Looking eastward at Charles Mound, the highest point in Illinois from Elizabeth Scales Mound Road, September 2016
|Elevation||1,235 ft (376 m) NAVD 88|
|Prominence||95 ft (29 m) |
|Listing||U.S. state high points 45th|
|Location||Jo Daviess County, Illinois,|
|Topo map||USGS Shullsburg|
Charles Mound is a gentle, 1,235-foot (376 m) high hill in northern Jo Daviess County, Illinois, United States, near the small town of Scales Mound, and 11 miles (18 km) northeast of Galena. It is the highest natural point in the state; thus, it is considered a highpoint.
Charles Mound is the highest natural point in Illinois. (The highest point is the Willis Tower, formerly known as the Sears Tower.) The top of the hill is about 0.25 miles (400 m) from the Wisconsin border. It is within the Driftless Area, a region of Illinois, Iowa, Minnesota, and Wisconsin that was not covered or ground down by the last continental glaciers. The hill itself is an erosional remnant, similar to that on which the original village site of Scales Mound was located.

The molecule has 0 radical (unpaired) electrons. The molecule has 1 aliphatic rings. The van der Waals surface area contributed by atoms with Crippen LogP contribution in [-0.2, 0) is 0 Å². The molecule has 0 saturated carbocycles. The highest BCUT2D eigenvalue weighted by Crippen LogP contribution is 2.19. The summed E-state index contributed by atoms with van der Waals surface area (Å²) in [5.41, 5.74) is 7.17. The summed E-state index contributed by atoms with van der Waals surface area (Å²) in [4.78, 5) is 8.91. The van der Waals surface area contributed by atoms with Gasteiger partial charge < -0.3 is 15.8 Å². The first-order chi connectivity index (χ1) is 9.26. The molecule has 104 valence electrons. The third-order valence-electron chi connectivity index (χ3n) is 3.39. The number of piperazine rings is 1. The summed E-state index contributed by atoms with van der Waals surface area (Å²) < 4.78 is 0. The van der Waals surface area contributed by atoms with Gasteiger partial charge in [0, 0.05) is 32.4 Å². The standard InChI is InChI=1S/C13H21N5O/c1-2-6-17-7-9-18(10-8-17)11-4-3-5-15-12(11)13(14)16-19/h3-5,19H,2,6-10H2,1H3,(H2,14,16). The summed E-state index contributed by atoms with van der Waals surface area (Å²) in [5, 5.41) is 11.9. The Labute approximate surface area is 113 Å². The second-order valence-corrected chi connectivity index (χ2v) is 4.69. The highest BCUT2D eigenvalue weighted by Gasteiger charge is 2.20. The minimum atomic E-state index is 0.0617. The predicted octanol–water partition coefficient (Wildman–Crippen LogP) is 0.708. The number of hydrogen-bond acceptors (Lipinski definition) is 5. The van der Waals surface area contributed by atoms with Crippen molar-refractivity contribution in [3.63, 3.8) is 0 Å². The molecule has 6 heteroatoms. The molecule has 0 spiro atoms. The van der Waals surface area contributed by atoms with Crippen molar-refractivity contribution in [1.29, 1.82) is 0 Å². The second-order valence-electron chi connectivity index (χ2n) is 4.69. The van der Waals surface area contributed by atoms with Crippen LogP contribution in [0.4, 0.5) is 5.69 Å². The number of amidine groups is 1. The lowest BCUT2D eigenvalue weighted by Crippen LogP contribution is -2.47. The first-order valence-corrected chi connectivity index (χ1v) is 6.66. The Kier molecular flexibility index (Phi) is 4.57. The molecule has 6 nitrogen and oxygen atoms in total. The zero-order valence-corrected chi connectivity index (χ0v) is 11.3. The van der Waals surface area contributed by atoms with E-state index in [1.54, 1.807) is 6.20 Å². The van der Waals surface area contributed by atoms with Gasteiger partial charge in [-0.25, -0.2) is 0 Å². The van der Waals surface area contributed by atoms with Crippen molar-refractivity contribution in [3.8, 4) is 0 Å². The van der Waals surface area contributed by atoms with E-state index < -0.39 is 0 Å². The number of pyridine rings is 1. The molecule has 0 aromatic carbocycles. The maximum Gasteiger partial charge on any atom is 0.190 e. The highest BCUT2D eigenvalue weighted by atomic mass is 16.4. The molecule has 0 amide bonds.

Elijah Charles, one of the region's first permanent settlers, arrived in 1828 and settled at the base of the mound and the hill assumed his name.
Charles Mound is located on rolling farmland. The land owners, Jean and Wayne Wuebbels, allow public access on the first full weekends of the months of June, July, August, and September.
- "Charles". NGS data sheet. U.S. National Geodetic Survey. Retrieved 2008-12-17.
- "Charles Mound, Illinois". Peakbagger.com. Retrieved 2012-10-17.
- U.S. Geological Survey Geographic Names Information System: Charles Mound
- Mansberger, Floyd (1990-04-02). "Scales Mound Historic District" (PDF). National Register of Historic Places Registration Form. Illinois Historic Preservation Agency. Archived from the original (PDF) on 2008-06-25. Retrieved 2008-12-17.
- "2011 Access Dates for Illinois". The Highpointers Foundation. 2011-02-01. Retrieved 2011-08-20.
|Wikimedia Commons has media related to Charles Mound.|
- "Charles Mound". Property Information Report. Illinois Geographic Information System. Archived from the original on 2011-07-20. Retrieved 2008-12-17.
- "2003 Highpointers Convention". The Highpointers Foundation. Retrieved 2008-12-17.